This self-portrait represents Stephanie Monteith’s first time in the Archibald Prize and she is also a finalist in this year’s Wynne Prize. Although she is not a specialist portrait painter, she enjoys painting people.
‘For some time, I had been interested in painting a portrait of Professor Germaine Greer, whom I admire for many reasons,’ says the Brisbane-born artist, who is now based in Loftus, New South Wales. ‘I made some requests and it became clear that it was unlikely to happen. And so, among other things, this painting is a metaphor for that stereotypical Archibald experience – the search for a desirable sitter.’
‘Initially I began the painting in the manner of a still life. The composition included a skeleton, but then I decided to include myself instead. The composition became a narrative about my communications with a proposed Archibald subject,’ says Monteith.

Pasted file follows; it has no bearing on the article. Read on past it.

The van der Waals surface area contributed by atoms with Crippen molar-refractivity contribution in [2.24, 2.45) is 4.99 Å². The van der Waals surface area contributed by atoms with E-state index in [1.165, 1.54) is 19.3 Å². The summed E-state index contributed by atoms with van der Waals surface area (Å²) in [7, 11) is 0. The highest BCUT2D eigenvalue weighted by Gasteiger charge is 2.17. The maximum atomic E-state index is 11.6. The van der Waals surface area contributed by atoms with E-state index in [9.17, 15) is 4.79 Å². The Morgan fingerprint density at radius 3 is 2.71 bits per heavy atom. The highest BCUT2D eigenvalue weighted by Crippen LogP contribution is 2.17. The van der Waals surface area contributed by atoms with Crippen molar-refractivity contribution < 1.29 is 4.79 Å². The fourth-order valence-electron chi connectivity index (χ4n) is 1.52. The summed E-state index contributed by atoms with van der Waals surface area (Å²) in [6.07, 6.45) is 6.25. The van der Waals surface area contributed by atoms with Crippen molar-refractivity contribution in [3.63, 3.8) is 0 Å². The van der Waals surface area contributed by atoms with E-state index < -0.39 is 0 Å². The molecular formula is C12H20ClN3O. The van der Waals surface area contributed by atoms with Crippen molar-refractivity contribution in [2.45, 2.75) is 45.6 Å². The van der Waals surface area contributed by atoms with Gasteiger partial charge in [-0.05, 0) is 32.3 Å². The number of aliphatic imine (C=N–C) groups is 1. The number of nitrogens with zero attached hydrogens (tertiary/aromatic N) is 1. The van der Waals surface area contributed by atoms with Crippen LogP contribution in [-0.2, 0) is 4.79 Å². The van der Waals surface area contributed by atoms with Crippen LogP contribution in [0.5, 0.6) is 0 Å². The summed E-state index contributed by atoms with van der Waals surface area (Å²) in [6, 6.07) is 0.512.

‘I didn’t want to paint myself for the Archibald but I was a convenient, available sitter. I prefer to work directly from life rather than using photographs, and the time needed for this can be difficult for other people. To paint myself in profile like this required an arrangement of mirrors reflecting one another.’